All is not quiet on the Western Front, but the drumbeat of war along the long Ukraine-Russian border is nowhere near as loud as it sounds in Moscow.
According to dire warnings from U.S. military and intelligence officials, Russian President Vladimir Putin, fresh from his daring annexation of Ukraine’s strategic Crimean Peninsula, has concentrated tens of thousands of his forces on the border with Ukraine. Camouflaged and concealed to throw off U.S. spy satellites, the warnings say, the heavily armed combat troops and special operations forces are coiled and ready to spring across the border into restive regions of Eastern and Southern Ukraine such as Kharkov and Donetsk, where pro-Russian populations are eager to be annexed by Russia, just like Crimea.
Top Russian officials – including Putin himself – have denied any such troop concentrations near the Western border. One minor Ministry of Defense official, who didn’t want to be named because he wasn’t authorized to comment, told NBC News that there had been training exercises – war games – in the border region but, once ended, those troops and armor returned to their bases. “All of this international hype is completely unfounded,” he told us earlier in the week.
Still, the stream of YouTube video clips and photos seemed to tell a different story: long convoys of Russian armored personnel carriers on a highway headed toward Ukraine; tanks and artillery pieces moving by rail on dozens of train cars; squads of MI-24 combat helicopters perched on a hill near Belgorod, only 20 miles from Ukraine. Are these preparations for a Chechnya-like invasion, or just more maneuvers meant to intimidate Ukrainians and the West?
We went to look for ourselves. Cameraman Dmitry Solovyov, sound engineer Alexei Gordienko and I packed our bags, devices and news-gathering gadgets into the back of our grey, nondescript bureau minivan and began a journey along the 1,200 mile border between Russia and Ukraine – many segments of which give no indication that it’s an actual border between two countries.
Sudzha, a small town in the region of Kursk, site of the biggest tank battle of World War II, was our first destination. A tank column had been spotted there, 5 miles from the border, about a week before. But as we drove around the quaint town – equally proud of its freshly painted Orthodox Church and its bronze statue of Vladimir Lenin – we saw no tanks, or even armored personnel carriers. We did see ATM machines on almost every block. All was quiet. There was no tension in the air. Outside town, farmers were planting winter wheat.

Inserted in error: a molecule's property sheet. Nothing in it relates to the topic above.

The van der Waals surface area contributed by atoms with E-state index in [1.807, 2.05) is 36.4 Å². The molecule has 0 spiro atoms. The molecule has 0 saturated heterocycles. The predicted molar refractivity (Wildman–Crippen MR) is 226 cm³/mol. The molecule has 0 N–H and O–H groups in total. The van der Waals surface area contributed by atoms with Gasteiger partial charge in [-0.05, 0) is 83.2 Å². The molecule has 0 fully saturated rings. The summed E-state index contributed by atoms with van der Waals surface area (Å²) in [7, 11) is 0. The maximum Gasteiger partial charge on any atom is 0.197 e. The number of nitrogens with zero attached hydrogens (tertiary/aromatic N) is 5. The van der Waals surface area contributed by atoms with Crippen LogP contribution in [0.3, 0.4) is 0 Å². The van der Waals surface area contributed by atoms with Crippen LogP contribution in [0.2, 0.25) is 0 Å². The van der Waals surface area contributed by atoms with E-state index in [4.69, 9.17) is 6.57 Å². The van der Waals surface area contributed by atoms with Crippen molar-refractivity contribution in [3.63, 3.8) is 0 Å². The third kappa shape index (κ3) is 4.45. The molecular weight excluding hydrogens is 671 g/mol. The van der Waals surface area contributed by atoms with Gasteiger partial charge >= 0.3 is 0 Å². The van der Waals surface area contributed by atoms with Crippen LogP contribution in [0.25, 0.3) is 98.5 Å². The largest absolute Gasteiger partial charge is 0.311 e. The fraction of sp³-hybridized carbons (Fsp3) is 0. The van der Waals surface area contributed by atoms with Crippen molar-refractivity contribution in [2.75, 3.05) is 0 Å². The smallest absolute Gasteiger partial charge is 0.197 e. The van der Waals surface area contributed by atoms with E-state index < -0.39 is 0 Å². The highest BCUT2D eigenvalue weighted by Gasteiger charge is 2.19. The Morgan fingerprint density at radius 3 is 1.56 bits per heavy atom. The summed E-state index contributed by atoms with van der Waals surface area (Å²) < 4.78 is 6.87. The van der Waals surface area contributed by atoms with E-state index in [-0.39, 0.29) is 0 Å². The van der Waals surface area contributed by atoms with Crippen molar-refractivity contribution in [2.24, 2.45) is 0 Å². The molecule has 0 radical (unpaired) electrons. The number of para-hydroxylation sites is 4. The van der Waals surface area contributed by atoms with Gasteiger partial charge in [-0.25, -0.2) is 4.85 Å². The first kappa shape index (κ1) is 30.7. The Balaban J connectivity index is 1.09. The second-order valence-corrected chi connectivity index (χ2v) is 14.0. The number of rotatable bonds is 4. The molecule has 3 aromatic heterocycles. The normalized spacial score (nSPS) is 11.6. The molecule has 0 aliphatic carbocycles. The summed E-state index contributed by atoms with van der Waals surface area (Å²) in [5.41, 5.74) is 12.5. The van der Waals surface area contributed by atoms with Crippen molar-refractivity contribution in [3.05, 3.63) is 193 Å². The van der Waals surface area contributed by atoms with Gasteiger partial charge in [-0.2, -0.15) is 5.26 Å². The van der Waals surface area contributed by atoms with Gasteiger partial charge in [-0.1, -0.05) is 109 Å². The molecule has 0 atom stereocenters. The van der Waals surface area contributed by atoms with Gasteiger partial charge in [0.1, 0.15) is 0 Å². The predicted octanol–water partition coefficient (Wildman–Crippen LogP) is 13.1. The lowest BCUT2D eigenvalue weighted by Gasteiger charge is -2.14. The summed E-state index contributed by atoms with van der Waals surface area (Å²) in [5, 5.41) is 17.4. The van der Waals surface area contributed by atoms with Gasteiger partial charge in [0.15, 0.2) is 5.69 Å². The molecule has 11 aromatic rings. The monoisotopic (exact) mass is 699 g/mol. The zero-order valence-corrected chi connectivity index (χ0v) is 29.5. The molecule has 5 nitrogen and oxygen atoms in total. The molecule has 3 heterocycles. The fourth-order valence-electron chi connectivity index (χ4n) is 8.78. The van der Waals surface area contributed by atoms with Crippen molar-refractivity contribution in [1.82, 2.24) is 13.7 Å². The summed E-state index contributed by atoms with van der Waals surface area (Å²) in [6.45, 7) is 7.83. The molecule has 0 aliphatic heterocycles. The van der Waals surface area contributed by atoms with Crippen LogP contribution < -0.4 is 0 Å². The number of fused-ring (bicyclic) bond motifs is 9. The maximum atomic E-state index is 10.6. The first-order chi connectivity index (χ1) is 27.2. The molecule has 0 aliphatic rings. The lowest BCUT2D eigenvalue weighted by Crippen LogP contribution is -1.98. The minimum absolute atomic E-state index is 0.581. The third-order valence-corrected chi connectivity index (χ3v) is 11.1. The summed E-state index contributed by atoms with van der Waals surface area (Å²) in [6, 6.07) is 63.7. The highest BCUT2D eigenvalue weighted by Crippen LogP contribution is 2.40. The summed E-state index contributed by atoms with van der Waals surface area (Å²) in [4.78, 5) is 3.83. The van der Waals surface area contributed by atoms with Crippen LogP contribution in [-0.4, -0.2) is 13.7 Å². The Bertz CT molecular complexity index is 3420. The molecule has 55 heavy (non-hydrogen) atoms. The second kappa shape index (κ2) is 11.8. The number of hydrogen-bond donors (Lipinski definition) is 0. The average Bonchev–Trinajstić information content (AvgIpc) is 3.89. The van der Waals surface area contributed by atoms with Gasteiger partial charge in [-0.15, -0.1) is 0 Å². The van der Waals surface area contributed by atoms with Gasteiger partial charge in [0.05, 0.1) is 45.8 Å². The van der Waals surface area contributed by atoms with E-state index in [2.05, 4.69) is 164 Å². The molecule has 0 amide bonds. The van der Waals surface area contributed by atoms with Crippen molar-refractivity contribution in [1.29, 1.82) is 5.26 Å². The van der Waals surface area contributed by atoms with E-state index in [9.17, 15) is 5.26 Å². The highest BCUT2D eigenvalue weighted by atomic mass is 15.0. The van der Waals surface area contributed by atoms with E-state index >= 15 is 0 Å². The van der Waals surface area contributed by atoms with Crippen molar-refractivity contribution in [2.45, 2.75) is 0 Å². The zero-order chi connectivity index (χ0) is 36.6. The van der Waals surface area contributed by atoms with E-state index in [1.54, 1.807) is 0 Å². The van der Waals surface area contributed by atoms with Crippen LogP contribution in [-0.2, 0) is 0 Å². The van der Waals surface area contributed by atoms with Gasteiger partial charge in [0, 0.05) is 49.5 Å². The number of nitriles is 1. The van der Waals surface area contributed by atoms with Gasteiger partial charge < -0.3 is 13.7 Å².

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We traveled some 500 miles along the border – sometimes right next to Ukraine, at other times 30 to 40 miles from it – before we came across any sign of military activity. As we passed Belgorod’s army base, near the airport, I recognized the same MI-24 choppers I’d seen on the Internet. We got lucky – a pair took off as we drove past. We turned back to see them banking within the base’s perimeter. Nearby, clusters of military vehicles, mostly heavy trucks, were out in the open, but where were the tanks and artillery?
In Belgorod – the Russian city adjacent to the restive Ukrainian city of Karkov – we were briefly detained by 2 officers of the Russian FSB security service after driving right up to the border gate and asking people about the rumors of impending war. (The taxi drivers said they were angry because the Ukrainian border guards weren’t letting any Russians into the country – fearing provocations – which had dried up their business.)
We had apparently wandered into a prohibited, 3-mile wide security zone. But the agents of the former KGB were polite, even willing to talk on background.
“Look over there, ‘’said the regional chief, pointing toward the border crossing. “The Ukrainians have tanks just inside. Can you imagine if a trained, Right Sector (Ukrainian ultra-nationalist militant) commandeers the vehicle and fires on us?”
Did he think that Kiev would give that order, I asked?
“No, I don’t. But we have no faith that Kiev can prevent such an incident,” he replied. After some two hours of discussion, we were let go, each with a photocopy of the law we’d broken. ‘’You’re not the first ones,’’ said the chief, seeing us off.
After the Belgorod confrontation, we spent the next two days traversing seemingly endless farmland on pot-holed roads, passing chicken coups and old ladies selling buckets of apples -- but no signs of brewing war.
"If Russians and Ukrainians on the other side unite, it would be better for everyone."
We found more army bases -- in Kamensk-Shakhtinsky and Rostov, both near Ukraine’s southeastern border -- but the only activity we saw was some serious latrine duty and a band of conscripts enjoying a friendly wrestling match.
Russian villagers living just 5 miles from the border in Novoshakhtinsky -- one of the most likely invasion routes into Donetsk -- didn’t believe Putin would give the order.
“If Russians and Ukrainians on the other side unite, it would be better for everyone,” offered Vladimir Kasianov, an unemployed 30-something who echoed the sentiments of many Russians we talked to along the border. But Kasianov didn’t want a military solution. “Everything must be done through politics, not war,” he told us.
We ended our journey in Rostov-on-Don, where the Russian-Ukrainian land border melts into the Sea of Azov, after 1,000 miles and 80 hours. But were we any closer to knowing if a war between Moscow and Kiev had been averted, or was just around the corner? The answer seemed to beg still another question: Will Russia’s most popular and powerful politician listen to his own people?